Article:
The American People will take Socialism, but they won’t take the label. I certainly proved it in the case of EPIC. Running on the Socialist ticket I got 60,000 votes, and running on the slogan to “End Poverty in California” I got 879,000. I think we simply have to recognize the fact that our enemies have succeeded in spreading the Big Lie. There is no use attacking it by a front attack, it is much better to out-flank them.
– Upton Sinclair, Letter to Norman Thomas (25 September 1951)
The National Academy of Social Insurance (NASI) released a report this week about Americans attitudes toward Social Security, Strengthening Social Security: What Do Americans Want? As the press release points out the survey finds sharp contrast between what Americans want and what lawmakers are talking about.
The new study, Strengthening Social Security: What Do Americans Want?, finds a sharp contrast between what Americans say they want and changes being discussed in Washington, such as cutting benefits by using a “chained” Consumer Price Index to determine Social Security’s cost-of-living adjustment (COLA).
Large majorities of Americans, both Republicans and Democrats, agree on ways to strengthen Social Security — without cutting benefits. Fully 74% of Republicans and 88% of Democrats agree that “it is critical to preserve Social Security even if it means increasing Social Security taxes paid by working Americans.”
When asked the same question about increasing Social Security taxes for better-off Americans, 71% of Republicans and 97% of Democrats agree. Social Security taxes are paid by workers and their employers on earnings up to a cap ($113,700 in 2013). About 5% of workers earn more than the cap.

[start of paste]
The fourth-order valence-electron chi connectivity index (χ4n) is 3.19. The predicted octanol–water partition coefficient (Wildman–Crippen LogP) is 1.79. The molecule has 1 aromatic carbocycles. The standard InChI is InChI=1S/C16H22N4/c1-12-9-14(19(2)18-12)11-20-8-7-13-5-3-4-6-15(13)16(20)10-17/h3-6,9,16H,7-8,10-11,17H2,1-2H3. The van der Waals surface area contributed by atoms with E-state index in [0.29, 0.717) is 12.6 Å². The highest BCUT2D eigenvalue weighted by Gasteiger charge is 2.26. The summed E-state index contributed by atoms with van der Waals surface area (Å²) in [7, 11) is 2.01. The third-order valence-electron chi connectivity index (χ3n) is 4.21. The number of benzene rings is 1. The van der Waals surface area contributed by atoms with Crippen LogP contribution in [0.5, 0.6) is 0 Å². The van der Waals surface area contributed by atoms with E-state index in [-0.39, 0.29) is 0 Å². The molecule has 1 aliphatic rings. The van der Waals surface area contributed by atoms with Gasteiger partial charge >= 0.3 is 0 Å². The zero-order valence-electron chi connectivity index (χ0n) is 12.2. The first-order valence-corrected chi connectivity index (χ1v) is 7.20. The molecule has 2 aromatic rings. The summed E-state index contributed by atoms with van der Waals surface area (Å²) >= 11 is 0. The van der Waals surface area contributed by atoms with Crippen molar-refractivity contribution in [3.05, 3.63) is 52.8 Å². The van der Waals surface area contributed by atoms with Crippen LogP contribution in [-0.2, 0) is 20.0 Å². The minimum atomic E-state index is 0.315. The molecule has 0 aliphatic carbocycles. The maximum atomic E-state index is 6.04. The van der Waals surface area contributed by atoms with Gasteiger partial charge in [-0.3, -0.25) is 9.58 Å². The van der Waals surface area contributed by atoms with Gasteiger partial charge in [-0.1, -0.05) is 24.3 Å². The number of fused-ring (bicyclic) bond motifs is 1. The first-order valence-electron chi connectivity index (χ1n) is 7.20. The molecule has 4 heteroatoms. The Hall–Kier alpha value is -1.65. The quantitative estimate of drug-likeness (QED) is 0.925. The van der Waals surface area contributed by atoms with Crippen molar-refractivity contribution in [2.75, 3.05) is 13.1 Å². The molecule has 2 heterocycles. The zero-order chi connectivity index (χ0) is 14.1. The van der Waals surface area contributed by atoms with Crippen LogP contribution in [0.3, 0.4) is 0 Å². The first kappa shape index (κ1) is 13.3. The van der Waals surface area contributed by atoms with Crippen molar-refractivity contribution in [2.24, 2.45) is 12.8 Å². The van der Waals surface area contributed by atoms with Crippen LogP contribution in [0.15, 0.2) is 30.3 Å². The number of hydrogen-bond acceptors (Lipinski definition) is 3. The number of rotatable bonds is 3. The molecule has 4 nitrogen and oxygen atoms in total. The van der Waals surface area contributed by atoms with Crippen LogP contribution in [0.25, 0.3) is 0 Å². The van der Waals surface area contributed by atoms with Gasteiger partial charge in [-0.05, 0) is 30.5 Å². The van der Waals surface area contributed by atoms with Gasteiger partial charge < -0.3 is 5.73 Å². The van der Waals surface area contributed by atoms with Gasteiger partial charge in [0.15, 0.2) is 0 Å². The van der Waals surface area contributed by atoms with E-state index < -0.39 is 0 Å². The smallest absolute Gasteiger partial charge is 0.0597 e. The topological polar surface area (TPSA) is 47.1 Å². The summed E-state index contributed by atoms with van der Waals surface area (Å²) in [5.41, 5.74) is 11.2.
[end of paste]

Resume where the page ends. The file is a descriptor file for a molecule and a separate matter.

The survey used a new approach to measuring public opinion about Social Security. In addition to asking participants whether they would favor a particular change, they were asked to choose a preferred package of changes, much as lawmakers might do. Participants considered various combinations of 12 possible changes, including raising taxes; lowering benefits by raising the full retirement age, changing the COLA, or means-testing benefits; and increasing benefits.
The most favored package of changes — preferred to the status quo by seven in 10 participants across generations and income levels — would:
- Gradually, over 10 years, eliminate the cap on earnings taxed for Social Security. This would mean that the 5% of workers who earn more than the cap would pay into Social Security all year, as other workers do.
- Gradually, over 20 years, raise the Social Security tax that workers and employers each pay from 6.2% of earnings to 7.2%. The increase would be so gradual that someone earning $50,000 a year would pay about 50 cents a week more each year, with the employer’s share increasing by the same amount.
- Increase the COLA to more accurately reflect the inflation actually experienced by seniors, who typically pay more out-of-pocket for medical care than other Americans.
- Raise Social Security’s minimum benefit so that a worker who pays into Social Security for 30 years can retire at 62 or later with benefits above the federal poverty line ($10,788 in 2011). Currently, lifetime low-wage workers are at risk of falling into poverty in their old age, even after paying Social Security taxes throughout their working lives.
Social Security currently faces a projected long-term funding shortfall, and in the absence of action by Congress the program would be able to pay only about 75% of scheduled benefits after 2033. The above package of four changes would turn the projected financing gap into a small surplus, providing a margin of safety.
“This report deserves close attention from policymakers,” said James Roosevelt, Jr., President and CEO of Tufts Health Plan and grandson of President Franklin D. Roosevelt, who created Social Security in 1935. “It drills deeper into public opinion than standard surveys and shows how Americans are willing to make hard choices and address challenges for the common good.”
Social Security is one of the most popular and well run government programs in US history. That’s why the American public loves it so much and wants to strengthen it for generations to come. It’s also true that the right wing in America has always hated it, and wants to destroy it.
This is also an issue for veterans, VETERANS GROUP: CHAINED CPI WOULD ‘BALANCE THE BUDGET ON THE BACKS OF THOSE WHO FOUGHT FOR US’.